Raw Data: Wages for Ordinary Workers

For some reason there’s been a lot of chatter lately about wages finally going up after eight years of economic expansion. Really?

For ordinary workers, wages went up in 2015 and 2016 but have been pretty flat in 2017. In December their wages increased a whopping 0.17 percent compared to the previous year. That doesn’t seem very impressive to me.

Wage growth for all workers has gone up slightly more—0.38 percent in December—but that’s still nothing to write home about. And anyway, that includes wage growth for everyone, including doctors and lawyers and CEOs. My own view is that the economy is doing well when ordinary workers see wage gains, so that’s what I look at. And there’s just no there there for 2017.


Headshot of Editor in Chief of Mother Jones, Clara Jeffery

It sure feels that way to me, and here at Mother Jones, we’ve been thinking a lot about what journalism needs to do differently, and how we can have the biggest impact.

We kept coming back to one word: corruption. Democracy and the rule of law being undermined by those with wealth and power for their own gain. So we're launching an ambitious Mother Jones Corruption Project to do deep, time-intensive reporting on systemic corruption, and asking the MoJo community to help crowdfund it.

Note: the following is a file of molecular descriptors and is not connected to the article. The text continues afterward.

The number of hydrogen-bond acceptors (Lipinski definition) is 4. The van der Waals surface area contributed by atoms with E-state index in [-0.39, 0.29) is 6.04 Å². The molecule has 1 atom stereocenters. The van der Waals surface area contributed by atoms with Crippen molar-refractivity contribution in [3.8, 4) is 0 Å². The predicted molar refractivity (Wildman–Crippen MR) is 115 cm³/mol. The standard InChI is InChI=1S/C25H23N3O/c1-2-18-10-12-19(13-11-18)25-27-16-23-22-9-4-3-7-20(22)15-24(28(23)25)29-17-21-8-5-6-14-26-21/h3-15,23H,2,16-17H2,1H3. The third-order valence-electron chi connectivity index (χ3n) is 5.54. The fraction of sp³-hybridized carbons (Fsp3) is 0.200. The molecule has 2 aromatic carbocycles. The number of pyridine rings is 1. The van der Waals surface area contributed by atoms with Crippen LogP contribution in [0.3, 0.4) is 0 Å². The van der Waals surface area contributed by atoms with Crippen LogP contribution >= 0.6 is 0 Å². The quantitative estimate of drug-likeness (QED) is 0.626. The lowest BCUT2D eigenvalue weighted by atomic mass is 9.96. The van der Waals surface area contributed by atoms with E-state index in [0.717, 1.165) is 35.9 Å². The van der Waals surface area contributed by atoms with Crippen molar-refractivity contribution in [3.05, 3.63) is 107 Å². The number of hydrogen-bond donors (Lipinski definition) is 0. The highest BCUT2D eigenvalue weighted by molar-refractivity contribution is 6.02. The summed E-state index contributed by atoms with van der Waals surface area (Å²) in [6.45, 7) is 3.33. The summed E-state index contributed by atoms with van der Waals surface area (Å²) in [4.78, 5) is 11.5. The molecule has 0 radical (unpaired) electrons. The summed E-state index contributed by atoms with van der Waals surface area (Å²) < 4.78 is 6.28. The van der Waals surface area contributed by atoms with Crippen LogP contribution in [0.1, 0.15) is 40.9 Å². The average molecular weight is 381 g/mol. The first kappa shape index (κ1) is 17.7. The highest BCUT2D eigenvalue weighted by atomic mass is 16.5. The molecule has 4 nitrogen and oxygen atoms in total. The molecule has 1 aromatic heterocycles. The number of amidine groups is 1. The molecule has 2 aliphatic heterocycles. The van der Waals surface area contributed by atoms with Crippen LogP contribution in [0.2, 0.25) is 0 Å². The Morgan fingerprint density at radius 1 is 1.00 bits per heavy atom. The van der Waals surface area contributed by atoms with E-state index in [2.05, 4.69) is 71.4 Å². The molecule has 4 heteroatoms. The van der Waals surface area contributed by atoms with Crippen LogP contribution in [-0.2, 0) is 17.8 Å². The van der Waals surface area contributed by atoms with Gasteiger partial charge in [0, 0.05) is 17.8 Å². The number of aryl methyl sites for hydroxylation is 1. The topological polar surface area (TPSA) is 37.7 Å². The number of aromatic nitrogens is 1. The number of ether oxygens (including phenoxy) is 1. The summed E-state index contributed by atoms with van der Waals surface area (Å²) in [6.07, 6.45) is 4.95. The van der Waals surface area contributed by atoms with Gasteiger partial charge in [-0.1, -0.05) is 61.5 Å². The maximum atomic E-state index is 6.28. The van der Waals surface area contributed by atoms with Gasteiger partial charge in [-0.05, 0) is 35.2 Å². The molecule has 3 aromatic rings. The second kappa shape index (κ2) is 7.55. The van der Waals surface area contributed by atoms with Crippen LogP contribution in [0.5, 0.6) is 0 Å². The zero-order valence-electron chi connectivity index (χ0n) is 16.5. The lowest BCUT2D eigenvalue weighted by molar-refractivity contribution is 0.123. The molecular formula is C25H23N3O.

We aim to hire, build a team, and give them the time and space needed to understand how we got here and how we might get out. We want to dig into the forces and decisions that have allowed massive conflicts of interest, influence peddling, and win-at-all-costs politics to flourish.

It's unlike anything we've done, and we have seed funding to get started, but we're looking to raise $500,000 from readers by July when we'll be making key budgeting decisions—and the more resources we have by then, the deeper we can dig. If our plan sounds good to you, please help kickstart it with a tax-deductible donation today.

Thanks for reading—whether or not you can pitch in today, or ever, I'm glad you're with us.

Signed by Clara Jeffery

Clara Jeffery, Editor-in-Chief

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